Of course, you yourself took it there in your initial comment!
          How can you expect it to be about integrity when you can't move past the very thing that has bogged it down to begin with?

            The genie is well and truly out of the bottle on that. It's mainstream. By that I mean there was a law and order episode on gamergate relating all gamers as perveted males who see females as something to just be ridiculed, insulted and physically harmed. This whole fiasco was brought about by journo's covering their own asses by feeding the trolls.

            All that can be done is trying to make people aware that the whole gamergate thing was construed from the get go, every major gaming website had an agenda regarding it. That agenda being to drive the narrative as far away from journalistic integrity as possible - which was hugely successful - all i'm trying to do is draw attention to that. It's seems to be a futile effort.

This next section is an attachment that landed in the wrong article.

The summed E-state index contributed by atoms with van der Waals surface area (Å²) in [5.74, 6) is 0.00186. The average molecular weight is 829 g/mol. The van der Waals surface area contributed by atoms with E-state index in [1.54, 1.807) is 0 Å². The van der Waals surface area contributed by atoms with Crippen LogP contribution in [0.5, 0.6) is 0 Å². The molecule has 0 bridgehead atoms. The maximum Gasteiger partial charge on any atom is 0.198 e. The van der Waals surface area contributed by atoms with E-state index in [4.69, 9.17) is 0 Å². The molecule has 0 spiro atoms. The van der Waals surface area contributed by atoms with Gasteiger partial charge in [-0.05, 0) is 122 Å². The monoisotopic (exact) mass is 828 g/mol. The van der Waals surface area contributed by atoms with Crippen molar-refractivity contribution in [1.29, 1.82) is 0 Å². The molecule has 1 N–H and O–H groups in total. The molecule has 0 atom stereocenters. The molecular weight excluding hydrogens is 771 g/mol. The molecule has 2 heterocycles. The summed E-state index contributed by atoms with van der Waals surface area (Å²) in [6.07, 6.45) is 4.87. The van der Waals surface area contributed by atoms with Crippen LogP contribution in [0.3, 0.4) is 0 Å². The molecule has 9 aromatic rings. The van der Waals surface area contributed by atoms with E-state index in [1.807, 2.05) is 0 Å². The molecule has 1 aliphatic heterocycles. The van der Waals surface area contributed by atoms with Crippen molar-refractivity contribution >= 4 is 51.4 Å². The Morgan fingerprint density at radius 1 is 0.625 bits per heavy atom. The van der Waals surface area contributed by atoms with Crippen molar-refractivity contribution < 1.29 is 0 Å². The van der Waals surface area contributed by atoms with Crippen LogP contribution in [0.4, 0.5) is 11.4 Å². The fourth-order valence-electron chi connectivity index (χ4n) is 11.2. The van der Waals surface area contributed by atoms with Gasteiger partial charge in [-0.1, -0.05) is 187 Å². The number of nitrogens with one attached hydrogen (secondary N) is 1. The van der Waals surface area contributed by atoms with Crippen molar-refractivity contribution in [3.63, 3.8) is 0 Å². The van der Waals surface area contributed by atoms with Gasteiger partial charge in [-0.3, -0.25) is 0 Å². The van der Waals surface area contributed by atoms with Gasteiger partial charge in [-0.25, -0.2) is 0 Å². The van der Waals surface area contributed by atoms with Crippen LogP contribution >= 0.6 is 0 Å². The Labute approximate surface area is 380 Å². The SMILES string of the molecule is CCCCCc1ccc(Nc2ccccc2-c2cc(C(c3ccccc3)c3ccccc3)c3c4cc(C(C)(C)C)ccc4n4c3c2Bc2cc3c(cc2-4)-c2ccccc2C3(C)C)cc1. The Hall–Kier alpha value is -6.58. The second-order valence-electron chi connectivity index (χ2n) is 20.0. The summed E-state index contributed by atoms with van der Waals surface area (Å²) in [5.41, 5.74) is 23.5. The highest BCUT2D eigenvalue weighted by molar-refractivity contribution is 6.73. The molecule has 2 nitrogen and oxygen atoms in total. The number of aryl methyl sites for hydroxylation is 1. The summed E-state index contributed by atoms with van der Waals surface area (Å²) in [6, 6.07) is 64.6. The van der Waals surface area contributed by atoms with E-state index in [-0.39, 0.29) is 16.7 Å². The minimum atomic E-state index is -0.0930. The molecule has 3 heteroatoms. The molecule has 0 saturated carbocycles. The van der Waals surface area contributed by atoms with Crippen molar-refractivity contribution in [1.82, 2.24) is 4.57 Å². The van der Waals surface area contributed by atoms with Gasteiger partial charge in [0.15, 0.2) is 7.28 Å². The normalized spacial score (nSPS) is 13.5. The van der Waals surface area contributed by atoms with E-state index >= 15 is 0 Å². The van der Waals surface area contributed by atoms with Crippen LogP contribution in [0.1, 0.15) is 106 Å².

Sorry man, but everyone was to blame.

              The hate and toxicity it generated was indeed the needed distraction, but one that was readily provided when the movement kicked things off with a finger pointing witch hunt.

              You are right, people were able to draw attention away from journalistic integrity, but are as much to blame as the other side who used journalistic integrity as a mask for there own bullshit.
              Everyone created villains and martyrs of themselves and others, of course the smarter few used that to their advantage.

        I honestly don't understand how a movement born out of a troll post (i.e. the Zoe Post) can claim to be or complain about being hijacked by trolls. The trolls and sh*theads were there from the start and were core to the formation of gamergate. The people with genuine concerns about journalistic integrity should never have boarded the USS Lulz in the first place.